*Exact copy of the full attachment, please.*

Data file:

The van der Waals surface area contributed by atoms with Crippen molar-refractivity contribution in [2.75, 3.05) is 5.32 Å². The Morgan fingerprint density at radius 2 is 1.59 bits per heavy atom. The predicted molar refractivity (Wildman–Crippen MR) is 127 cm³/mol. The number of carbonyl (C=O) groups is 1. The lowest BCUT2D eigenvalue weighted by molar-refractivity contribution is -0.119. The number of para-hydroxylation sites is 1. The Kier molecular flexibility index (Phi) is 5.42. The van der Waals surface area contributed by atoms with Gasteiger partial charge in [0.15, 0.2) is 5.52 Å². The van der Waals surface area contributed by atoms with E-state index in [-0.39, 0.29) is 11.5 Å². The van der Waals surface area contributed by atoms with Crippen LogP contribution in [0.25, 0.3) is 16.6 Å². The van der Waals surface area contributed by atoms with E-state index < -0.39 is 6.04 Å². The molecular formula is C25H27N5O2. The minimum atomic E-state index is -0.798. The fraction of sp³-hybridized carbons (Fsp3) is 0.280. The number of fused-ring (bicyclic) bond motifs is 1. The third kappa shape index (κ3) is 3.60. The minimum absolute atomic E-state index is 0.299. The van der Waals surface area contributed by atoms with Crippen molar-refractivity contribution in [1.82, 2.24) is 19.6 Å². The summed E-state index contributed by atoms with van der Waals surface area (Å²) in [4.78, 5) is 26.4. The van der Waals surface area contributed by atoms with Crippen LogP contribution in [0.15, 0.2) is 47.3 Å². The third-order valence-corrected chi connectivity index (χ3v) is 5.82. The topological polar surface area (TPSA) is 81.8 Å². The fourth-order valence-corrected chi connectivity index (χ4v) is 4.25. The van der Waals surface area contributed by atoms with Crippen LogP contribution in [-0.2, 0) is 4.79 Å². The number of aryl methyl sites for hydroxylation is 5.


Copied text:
The van der Waals surface area contributed by atoms with Crippen molar-refractivity contribution in [2.75, 3.05) is 5.32 Å². The Morgan fingerprint density at radius 2 is 1.59 bits per heavy atom. The predicted molar refractivity (Wildman–Crippen MR) is 127 cm³/mol. The number of carbonyl (C=O) groups is 1. The lowest BCUT2D eigenvalue weighted by molar-refractivity contribution is -0.119. The number of para-hydroxylation sites is 1. The Kier molecular flexibility index (Phi) is 5.42. The van der Waals surface area contributed by atoms with Gasteiger partial charge in [0.15, 0.2) is 5.52 Å². The van der Waals surface area contributed by atoms with E-state index in [-0.39, 0.29) is 11.5 Å². The van der Waals surface area contributed by atoms with Crippen LogP contribution in [0.25, 0.3) is 16.6 Å². The van der Waals surface area contributed by atoms with E-state index < -0.39 is 6.04 Å². The molecular formula is C25H27N5O2. The minimum atomic E-state index is -0.798. The fraction of sp³-hybridized carbons (Fsp3) is 0.280. The number of fused-ring (bicyclic) bond motifs is 1. The third kappa shape index (κ3) is 3.60. The minimum absolute atomic E-state index is 0.299. The van der Waals surface area contributed by atoms with Crippen molar-refractivity contribution in [1.82, 2.24) is 19.6 Å². The summed E-state index contributed by atoms with van der Waals surface area (Å²) in [4.78, 5) is 26.4. The van der Waals surface area contributed by atoms with Crippen LogP contribution in [0.15, 0.2) is 47.3 Å². The third-order valence-corrected chi connectivity index (χ3v) is 5.82. The topological polar surface area (TPSA) is 81.8 Å². The fourth-order valence-corrected chi connectivity index (χ4v) is 4.25. The van der Waals surface area contributed by atoms with Crippen LogP contribution in [-0.2, 0) is 4.79 Å². The number of aryl methyl sites for hydroxylation is 5.